6 Natural Sleep Aids for Problem Sleepers

6 Natural Sleep Aids for Problem Sleepers

Whether you’ve been diagnosed with insomnia or just have trouble staying asleep during the night, the battle for a good night’s rest can be frustrating. According to the National Institutes of Health, around 25 to 30 percent of the general adult population have complaints of sleep disruptions or disorders. Those who suffer from sleep disturbances or insomnia report waking up at odd hours of the night, feeling anxious about the past and future before bed and struggling to fall asleep after laying in bed for hours.

 

If you are someone who experiences symptoms, there a chance you may have sleep disturbances. While acute insomnia symptoms doesn’t generally require treatment and will usually go away on their own, there are some natural sleep aids for problem sleepers. When counting sheep just isn’t cutting it, here are 6 natural sleep aids known to calm the mind and body for a more restful night.

 

Chamomile Tea

 

The antioxidant known as apigenin is attributed to the calming effects found in Chamomile tea. In fact, it has been regarded as a mild tranquilizer and has been traced back to being used by the ancient Egyptians for its benefits. Studies show that it has increases in the quality of sleep among those who drank chamomile. This is another great option for someone looking to try the herbal route for their sleep disorder.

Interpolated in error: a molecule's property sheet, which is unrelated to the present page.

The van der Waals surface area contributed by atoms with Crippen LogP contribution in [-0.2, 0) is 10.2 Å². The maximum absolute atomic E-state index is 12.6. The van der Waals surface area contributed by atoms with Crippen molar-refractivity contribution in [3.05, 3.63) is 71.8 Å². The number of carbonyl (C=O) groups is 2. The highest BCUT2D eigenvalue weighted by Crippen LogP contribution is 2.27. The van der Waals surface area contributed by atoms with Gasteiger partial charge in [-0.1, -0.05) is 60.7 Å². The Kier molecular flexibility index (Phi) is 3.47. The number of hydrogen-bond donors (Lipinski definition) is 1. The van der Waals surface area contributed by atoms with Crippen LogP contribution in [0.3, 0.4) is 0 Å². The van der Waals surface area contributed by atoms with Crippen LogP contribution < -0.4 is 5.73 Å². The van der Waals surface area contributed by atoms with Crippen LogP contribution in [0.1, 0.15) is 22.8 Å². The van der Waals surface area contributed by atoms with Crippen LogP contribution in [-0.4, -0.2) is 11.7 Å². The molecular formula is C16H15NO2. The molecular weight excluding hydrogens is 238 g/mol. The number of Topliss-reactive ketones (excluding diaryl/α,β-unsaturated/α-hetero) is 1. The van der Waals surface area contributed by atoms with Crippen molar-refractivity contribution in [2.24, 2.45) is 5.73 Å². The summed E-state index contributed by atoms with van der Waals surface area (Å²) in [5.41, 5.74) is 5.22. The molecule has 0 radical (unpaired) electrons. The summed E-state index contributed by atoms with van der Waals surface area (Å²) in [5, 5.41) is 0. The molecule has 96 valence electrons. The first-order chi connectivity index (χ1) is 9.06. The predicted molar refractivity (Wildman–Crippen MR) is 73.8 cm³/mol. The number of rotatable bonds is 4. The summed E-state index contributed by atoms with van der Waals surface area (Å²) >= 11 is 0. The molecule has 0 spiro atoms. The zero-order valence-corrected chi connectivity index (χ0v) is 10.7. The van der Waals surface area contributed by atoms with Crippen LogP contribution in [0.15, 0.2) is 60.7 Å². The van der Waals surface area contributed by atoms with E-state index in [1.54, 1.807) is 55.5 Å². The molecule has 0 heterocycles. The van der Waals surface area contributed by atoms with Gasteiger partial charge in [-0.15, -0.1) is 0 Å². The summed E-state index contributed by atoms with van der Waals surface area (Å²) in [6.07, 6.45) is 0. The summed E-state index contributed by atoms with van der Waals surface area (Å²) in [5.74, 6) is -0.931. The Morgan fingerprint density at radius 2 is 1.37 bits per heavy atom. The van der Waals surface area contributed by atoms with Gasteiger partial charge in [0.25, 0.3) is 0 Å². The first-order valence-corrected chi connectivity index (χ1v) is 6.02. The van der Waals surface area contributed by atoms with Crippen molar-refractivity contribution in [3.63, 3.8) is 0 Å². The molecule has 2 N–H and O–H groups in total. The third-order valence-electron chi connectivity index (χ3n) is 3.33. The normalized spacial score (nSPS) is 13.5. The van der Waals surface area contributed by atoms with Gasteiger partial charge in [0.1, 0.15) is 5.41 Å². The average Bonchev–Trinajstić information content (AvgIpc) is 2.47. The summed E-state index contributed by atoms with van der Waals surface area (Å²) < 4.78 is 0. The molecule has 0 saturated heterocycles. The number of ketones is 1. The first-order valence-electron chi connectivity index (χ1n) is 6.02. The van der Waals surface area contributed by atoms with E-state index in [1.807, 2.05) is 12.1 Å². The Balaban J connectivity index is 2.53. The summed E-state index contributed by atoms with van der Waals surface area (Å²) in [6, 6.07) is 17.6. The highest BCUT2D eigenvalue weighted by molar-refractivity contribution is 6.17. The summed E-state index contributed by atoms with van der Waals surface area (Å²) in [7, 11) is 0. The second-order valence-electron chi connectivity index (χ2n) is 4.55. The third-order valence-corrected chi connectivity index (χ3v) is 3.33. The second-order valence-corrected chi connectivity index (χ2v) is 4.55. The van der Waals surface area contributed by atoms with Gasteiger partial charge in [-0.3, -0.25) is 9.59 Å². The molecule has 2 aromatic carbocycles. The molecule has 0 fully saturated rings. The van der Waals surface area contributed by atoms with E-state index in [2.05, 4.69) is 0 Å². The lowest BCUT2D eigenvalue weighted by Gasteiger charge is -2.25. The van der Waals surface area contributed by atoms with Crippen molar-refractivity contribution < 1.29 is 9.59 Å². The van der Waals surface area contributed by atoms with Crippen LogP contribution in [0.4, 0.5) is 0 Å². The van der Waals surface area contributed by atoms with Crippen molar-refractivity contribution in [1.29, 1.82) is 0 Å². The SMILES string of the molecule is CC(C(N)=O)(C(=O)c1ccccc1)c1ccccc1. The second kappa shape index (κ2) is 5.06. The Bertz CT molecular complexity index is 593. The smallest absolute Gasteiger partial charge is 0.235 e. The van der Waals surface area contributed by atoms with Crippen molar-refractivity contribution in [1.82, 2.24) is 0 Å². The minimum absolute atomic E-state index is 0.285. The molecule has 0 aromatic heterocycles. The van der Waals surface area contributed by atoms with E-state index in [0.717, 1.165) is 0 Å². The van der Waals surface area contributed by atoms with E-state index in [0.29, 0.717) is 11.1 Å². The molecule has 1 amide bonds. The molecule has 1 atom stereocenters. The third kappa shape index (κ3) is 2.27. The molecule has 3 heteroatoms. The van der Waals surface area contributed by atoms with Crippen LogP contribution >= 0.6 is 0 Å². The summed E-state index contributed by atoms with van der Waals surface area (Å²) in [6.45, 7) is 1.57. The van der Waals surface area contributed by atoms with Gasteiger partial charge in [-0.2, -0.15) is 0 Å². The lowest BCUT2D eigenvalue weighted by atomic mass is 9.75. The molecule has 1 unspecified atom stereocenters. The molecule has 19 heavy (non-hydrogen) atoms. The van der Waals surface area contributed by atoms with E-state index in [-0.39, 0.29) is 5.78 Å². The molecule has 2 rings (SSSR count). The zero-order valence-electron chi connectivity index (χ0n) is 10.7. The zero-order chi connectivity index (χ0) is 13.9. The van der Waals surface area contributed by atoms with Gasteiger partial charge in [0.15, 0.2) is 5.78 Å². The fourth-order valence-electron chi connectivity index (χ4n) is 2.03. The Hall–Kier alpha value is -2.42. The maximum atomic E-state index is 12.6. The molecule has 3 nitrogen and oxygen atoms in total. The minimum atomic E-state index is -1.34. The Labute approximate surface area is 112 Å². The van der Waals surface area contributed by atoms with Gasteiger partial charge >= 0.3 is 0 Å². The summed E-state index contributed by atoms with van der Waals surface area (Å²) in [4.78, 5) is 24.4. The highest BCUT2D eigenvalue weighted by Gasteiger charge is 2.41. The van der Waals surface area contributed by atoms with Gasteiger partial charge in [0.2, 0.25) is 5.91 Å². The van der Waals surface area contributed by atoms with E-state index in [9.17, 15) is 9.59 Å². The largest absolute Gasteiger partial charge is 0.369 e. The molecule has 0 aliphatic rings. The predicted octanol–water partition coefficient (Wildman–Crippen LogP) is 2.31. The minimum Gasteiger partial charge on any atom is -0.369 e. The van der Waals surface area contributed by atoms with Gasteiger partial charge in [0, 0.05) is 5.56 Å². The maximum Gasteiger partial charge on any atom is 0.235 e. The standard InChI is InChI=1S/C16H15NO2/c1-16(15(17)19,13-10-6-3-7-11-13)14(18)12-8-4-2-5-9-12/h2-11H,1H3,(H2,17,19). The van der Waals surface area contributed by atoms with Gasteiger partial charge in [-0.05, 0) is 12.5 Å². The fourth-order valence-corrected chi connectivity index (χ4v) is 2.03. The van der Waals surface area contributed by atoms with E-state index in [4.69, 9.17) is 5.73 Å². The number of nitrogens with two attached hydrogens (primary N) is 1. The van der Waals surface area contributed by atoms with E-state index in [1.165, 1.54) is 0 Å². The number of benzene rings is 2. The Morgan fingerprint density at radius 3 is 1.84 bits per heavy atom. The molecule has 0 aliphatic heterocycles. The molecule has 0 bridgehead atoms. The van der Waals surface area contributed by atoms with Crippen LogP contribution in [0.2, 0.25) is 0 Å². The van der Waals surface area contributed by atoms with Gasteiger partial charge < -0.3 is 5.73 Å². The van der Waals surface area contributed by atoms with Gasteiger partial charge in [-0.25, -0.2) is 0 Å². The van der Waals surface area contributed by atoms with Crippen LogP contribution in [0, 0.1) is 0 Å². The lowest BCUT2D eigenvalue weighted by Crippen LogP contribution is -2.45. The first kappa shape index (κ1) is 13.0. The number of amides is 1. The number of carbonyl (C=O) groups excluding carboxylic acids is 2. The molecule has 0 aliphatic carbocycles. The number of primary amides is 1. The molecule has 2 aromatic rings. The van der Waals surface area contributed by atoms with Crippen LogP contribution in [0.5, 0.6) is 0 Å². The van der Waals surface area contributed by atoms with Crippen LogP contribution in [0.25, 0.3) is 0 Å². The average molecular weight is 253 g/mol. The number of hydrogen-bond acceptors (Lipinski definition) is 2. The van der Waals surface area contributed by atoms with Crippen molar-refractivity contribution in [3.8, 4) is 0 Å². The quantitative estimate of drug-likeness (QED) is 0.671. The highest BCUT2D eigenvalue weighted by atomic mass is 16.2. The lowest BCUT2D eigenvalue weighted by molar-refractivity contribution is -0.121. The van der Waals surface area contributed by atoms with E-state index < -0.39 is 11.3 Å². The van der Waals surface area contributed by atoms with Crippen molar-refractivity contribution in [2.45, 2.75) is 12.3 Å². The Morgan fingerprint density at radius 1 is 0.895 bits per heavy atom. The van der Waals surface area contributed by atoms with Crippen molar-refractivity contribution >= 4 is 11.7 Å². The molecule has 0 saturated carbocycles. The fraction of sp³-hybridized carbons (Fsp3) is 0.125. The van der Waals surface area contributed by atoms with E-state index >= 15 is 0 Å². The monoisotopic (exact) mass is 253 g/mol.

Valerian Root

Valerian has history that stretches back more than 1,000 years. It was used in ancient Greece to ease nervousness, insomnia and stress. Today, this medicine, made from the root of the valerian herb, is most commonly used for sleep disorders. It works as a sedative to the nervous system and brain. The root can be ingested via tincture, capsule or tea. Due to the odor many find unpleasant, this supplement is best suggested as administered with a capsule.

 

CBD Oil

 

Cannabidiol (CBD) is the chemical compound found in the cannabis plant known to have a wide range of benefits associated with it. While scientists still have more studies to conduct on the different ways CBD affects the receptors in the human body, it has most notably been linked to helping with chronic pain and anxiety. CBD has been thought to “increase overall sleep amounts, reduce sleep difficulties, improve sleep quality and reduce insomnia.” CBD oil can be ingested via tincture, capsule, and isolate or applied topically. While more clinical trials may be necessary to study the link between insomnia and CBD, research has looked to be promising for promoting sleep quality.

 

Lavender Oil

The lavender plant has been linked to aromatherapy benefits for unwinding and rejuvenation and is one of the most studied essential oils in terms of relaxation. According to a study done by the University of Southampton, participants reported better sleep quality when a lavender essential oil was diffused in the room. There are a few simple ways to incorporate lavender into your nighttime routine. You can dab a bit of the oil on your wrists or neck, add oil to your bath, or place the oil into a diffuser to disperse while you sleep. Alternatively, if you have lavender growing in your garden, you can harvest the buds and put them in a bowl next to your bed.